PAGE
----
Here are six stories from around Europe to know about this Friday lunchtime.
1. Far-right march ban overturned
A court in the Polish capital Warsaw overturned the city mayor's decision to call off a far-right march scheduled for Sunday to celebrate the centenary of Polish independence.
Mayor Hanna Gronkiewicz-Waltz had banned the annual march, saying Warsaw had "suffered enough due to aggressive nationalism" but organisers appealed the decision.
Prime Minister Mateusz Morawiecki said he did not accept the far-right’s march and that the government would hold its own one following the same route.
It was not clear how the two plans could be reconciled; the organisers of the far-right march have insisted all along that they will march as planned.
Tens of thousands of people are expected to attend the far-right march from around Poland and Europe, in what could to be the largest anniversary march to date.
Last year's version drew around 60,000 participants and far-right groups from across Europe. Many carried banners with slogans such as "Pure blood, clear mind" and "Europe will be white or uninhabited".
2. Ryanair plane seized in Bordeaux
French authorities say they have seized a Ryanair plane in a bid to recover public money given to the budget airline.
It happened at an airport near Bordeaux in southwest France on Thursday evening.
It was to recover money given to the airline concerning its activities at Angouleme airport, according to the Directorate General of Civil Aviation (DGAC).
DGAC said the European Commission had judged the payment illegal in 2014.
Authorities said the seizure of the plane was the last chance bid to recover the money after other avenues failed.
DGAC said 149 passengers were put on another flight but arrived at their destination five hours later than planned.
Ryanair did not immediately respond to Euronews’ requests to comment on this story.
3. Austria suspects officer 'spied for Russia’
Austria thinks a recently-retired military officer spied for Russia for decades.
Vienna has now demanded an explanation from Moscow, Chancellor Sebastian Kurz said on Friday.
The case involved a colonel whose spying activities were believed to have begun in the 1990s, Kurz told reporters, without naming the officer.
"If the suspicion is confirmed, such cases, regardless of whether they take place in the Netherlands or in Austria, do not improve relations between Russia and the European Union," he said.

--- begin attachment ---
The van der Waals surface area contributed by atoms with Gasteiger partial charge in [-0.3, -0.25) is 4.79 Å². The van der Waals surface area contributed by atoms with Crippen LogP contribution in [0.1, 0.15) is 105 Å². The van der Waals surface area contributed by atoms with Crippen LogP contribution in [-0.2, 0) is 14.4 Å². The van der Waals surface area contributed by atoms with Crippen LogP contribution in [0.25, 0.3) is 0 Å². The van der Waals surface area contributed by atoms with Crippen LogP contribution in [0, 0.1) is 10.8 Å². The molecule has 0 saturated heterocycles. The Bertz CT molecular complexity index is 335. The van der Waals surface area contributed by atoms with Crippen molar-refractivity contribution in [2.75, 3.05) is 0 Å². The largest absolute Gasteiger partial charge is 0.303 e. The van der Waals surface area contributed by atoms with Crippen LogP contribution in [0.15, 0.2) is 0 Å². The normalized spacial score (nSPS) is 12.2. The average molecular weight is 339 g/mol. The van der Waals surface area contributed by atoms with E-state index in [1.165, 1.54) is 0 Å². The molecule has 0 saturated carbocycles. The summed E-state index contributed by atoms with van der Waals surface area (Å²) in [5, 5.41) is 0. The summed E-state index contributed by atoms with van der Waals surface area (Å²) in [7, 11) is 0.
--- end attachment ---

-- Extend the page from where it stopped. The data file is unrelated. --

4. Weber is centre-right’s choice to replace Juncker as EU chief
Manfred Weber won the backing of Europe's centre-right parties on Thursday to stand in the race to become European Commission president in 2019.
Weber, a German MEP, beat former Finnish prime minister Alexander Stubb to become the European People's Party's (EPP) top candidate in the European Parliament elections next May.
That makes him an early front-runner for the EU's most influential job, the head of the bloc's executive, which proposes legislation and negotiates free-trade deals.
He would replace incumbent Jean-Claude Juncker
Weber, who is little known outside of Germany or Brussels and has never held a ministerial position, won 79 percent of the support of delegates from Europe's largest political grouping.
5. Italy: biggest heroin haul this century
Italian police discovered 270 kilograms of heroin hidden in a container that arrived aboard a ship from Iran, the biggest such haul for at least 20 years in Italy, police said on Thursday.
The freight ship had set sail from the Iranian Gulf port of Bandar Abbas and stopped off in Hamburg, Germany and Valencia, Spain before reaching the Italian port of Genoa on October. 17, where police discovered the heroin stashed away in a consignment of Bentonite clay.
A police spokesman said investigators were not sure when or where the drugs were brought onto the ship.
Police allowed a small portion of the illicit cargo to continue its planned journey by truck to the Netherlands. They tracked the vehicle as it crossed Switzerland, France and Belgium before reaching the Dutch town of Roosendal.
When the vehicle pulled into a warehouse on November 2, Italian and Dutch police raided the premises and arrested two men of Turkish origin. The truck driver apparently did not know heroin was in his rig, police said.
6. Macron stirs controversy with Petain tribute
French President Emmanuel Macron insists it is "legitimate" to pay tribute to Marshal Philippe Petain, who led the French army to victory in WWI's Battle of Verdun but decades later collaborated with Nazi Germany during WWII.
Macron's plan to honour Petain and other French marshals who directed military campaigns during WWI — which ended 100 years ago on Sunday — has unleashed criticism from Jewish groups, political opponents and on social media.
"I consider it entirely legitimate that we pay homage to the marshals who led our army to victory," Macron said in the eastern town of Charleville-Mezieres that once lay on the front line between French and German troops. "Marshal Petain was a great soldier in World War One."
Macron himself later told reporters his intention was not to excuse the crimes committed by Petain during WWII but to ensure French history was accurately remembered.
It comes as Macron was set to host British PM Theresa May in northern France as part of events to mark the centenary of WWI.